Helping Seniors Living with Heart Disease

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Updated: February 3, 2015


senior heart health

Living with heart disease can be scary – so take care of your health and have your medical alert for peace of mind!

If you have an older loved one who has been diagnosed with heart disease, it can be a scary time for both of you.  While your loved one will be living with this illness for the rest of their life, there are ways to manage it and work to prevent it from getting worse.  Below are some things to keep in mind as you help your loved one adjust to life with heart disease.

First, your loved one is likely going to need to change something about their lifestyle in order to improve their health, and they will need your support to do so. For example, your loved one will be encouraged to eat a healthier diet that is low in fat and salt.  Cutting down on these two items takes a lot of getting used to because it often means giving up foods they love.  One way you can assist your loved one is by helping them search for healthy recipes online.  You can also introduce them with new ways to season their food, such as with spices, fresh cilantro, or ginger.  If you live near a Farmer’s Market, take your loved one there and encourage them to select some new vegetables and fruits that look appealing.  Go to the grocery store with them and help them to choose foods that are high in whole grains, as well as low-fat dairy products.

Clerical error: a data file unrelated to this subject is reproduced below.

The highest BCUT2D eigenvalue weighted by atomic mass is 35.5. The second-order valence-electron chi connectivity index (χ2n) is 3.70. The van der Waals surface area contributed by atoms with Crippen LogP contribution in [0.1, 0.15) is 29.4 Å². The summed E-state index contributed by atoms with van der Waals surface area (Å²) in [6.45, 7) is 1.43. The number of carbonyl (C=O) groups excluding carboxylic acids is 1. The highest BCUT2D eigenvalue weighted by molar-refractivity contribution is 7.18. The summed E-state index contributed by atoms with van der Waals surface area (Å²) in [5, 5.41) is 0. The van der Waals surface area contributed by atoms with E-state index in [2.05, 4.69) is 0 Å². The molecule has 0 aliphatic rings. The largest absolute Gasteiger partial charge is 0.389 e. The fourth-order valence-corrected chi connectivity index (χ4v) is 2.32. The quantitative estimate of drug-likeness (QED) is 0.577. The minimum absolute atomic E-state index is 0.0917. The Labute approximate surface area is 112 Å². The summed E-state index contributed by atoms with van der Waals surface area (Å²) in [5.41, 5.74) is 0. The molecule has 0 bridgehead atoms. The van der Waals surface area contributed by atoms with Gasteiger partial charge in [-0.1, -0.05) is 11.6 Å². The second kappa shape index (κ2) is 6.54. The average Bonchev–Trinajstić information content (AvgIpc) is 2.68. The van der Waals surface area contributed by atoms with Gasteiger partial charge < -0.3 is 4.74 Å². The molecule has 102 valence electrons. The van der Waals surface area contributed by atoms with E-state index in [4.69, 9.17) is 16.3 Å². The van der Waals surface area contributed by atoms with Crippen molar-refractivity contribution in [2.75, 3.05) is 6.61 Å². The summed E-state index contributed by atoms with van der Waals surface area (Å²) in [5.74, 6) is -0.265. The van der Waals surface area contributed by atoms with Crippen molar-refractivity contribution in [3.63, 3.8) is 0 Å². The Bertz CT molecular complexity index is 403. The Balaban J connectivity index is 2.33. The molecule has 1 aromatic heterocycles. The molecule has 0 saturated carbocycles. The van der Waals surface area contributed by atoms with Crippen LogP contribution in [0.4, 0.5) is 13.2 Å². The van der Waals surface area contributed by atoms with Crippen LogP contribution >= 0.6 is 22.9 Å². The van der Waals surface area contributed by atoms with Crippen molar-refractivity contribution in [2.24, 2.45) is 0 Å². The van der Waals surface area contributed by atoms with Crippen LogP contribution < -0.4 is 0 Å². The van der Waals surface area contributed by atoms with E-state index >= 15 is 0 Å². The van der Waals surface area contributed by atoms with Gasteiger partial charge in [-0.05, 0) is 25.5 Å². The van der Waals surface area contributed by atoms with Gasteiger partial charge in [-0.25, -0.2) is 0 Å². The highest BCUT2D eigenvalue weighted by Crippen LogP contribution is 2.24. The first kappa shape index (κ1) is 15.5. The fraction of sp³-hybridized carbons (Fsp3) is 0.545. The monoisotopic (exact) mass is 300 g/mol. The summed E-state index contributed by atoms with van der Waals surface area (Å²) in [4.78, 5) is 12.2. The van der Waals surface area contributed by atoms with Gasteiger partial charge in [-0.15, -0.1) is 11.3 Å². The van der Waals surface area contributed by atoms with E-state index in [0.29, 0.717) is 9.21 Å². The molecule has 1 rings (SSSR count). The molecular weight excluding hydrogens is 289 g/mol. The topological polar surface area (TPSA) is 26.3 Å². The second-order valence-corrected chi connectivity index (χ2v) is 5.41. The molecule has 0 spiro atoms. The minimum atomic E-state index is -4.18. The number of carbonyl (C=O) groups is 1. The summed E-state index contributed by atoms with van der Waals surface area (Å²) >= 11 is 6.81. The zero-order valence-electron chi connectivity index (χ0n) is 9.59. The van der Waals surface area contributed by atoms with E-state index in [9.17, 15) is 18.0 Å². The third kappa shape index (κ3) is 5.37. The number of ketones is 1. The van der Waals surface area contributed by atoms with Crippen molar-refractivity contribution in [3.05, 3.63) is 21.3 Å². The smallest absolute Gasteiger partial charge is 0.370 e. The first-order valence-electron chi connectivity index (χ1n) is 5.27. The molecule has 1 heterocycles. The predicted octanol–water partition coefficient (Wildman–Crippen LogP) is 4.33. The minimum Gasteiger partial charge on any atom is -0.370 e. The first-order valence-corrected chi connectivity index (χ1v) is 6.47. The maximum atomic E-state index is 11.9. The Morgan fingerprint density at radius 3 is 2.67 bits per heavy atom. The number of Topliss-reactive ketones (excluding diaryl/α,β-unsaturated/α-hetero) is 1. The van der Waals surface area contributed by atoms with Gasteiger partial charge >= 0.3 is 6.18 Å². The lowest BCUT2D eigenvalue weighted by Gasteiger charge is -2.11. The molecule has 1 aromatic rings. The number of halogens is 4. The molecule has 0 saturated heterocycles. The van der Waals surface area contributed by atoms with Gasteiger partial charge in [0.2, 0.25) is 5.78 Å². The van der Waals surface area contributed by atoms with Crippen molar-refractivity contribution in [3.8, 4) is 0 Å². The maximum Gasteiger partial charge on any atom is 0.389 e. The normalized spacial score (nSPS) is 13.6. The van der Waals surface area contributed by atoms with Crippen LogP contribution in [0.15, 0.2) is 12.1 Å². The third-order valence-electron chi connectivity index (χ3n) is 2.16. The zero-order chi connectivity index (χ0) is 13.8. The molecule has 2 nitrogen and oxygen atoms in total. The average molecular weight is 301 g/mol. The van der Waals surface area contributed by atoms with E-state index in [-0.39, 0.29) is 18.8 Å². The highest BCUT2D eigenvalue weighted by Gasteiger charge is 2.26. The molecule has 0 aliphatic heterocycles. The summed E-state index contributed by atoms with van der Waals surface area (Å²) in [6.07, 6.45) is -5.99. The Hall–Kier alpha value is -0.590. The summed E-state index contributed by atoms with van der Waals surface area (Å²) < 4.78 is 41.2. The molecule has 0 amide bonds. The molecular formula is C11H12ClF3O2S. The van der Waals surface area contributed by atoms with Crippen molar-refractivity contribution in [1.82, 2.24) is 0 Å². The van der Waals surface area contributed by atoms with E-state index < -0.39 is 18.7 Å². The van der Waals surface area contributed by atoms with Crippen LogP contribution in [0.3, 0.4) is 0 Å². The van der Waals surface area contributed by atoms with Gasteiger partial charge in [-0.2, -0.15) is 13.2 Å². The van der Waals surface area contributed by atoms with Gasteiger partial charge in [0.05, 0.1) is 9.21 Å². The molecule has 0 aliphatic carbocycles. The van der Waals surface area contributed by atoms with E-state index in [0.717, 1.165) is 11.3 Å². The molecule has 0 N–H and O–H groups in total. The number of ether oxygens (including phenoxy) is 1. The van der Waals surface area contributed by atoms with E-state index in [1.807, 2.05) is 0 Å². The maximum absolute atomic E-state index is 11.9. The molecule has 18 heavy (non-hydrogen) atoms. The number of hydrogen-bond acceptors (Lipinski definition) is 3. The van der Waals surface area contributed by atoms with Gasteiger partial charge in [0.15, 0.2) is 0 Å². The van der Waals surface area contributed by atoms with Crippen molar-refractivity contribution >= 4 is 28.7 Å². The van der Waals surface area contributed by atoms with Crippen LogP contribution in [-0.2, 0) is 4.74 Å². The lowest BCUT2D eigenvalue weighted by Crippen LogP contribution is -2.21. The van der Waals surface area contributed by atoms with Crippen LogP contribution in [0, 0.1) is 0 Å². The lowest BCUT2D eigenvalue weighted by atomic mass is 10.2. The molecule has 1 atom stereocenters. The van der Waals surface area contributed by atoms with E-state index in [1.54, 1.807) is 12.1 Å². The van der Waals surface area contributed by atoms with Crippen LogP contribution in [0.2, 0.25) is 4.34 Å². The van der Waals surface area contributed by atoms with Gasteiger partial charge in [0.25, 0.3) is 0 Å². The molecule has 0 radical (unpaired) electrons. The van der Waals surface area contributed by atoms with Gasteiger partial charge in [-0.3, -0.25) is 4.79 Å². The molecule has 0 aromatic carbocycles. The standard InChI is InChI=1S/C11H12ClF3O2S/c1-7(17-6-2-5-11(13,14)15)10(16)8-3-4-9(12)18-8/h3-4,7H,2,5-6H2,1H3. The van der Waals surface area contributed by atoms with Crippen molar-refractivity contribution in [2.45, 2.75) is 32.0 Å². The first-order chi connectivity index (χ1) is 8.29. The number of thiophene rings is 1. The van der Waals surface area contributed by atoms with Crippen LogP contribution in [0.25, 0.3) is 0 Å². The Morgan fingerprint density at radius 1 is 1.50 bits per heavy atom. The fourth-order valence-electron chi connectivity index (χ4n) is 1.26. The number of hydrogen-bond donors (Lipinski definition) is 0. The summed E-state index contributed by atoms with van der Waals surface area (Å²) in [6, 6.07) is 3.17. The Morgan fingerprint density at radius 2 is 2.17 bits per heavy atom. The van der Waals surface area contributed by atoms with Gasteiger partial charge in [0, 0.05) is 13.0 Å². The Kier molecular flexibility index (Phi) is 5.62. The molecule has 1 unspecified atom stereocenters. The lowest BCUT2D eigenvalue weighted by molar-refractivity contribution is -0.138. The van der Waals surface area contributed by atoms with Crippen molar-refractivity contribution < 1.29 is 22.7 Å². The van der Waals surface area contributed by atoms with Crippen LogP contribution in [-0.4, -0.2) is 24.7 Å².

Your loved one will also be encouraged to increase the amount they are exercising.  This can be difficult at first, because fatigue is a symptom of heart disease, particularly for those who have had a heart attack.  Be sure to obtain complete information from your loved one’s physician regarding their body’s current physical capabilities.  Then, work with them to start out very slowly, perhaps as slowly as just walking down to the end of their street, and then increasing their exercise a little bit each day.

Finally, it will be very important to keep an eye on your loved one’s mood.  The sudden changes to their lifestyle may cause them to slip into a depression. Alternately, fear of the disease and of the potential for having a heart attack may give them crippling anxiety.  It is very important for someone with chronic heart disease to keep their stress levels to a minimum.  Therefore, if you notice that your loved one seems out of sorts emotionally, you should schedule an appointment for them to meet with a mental health professional as soon as possible.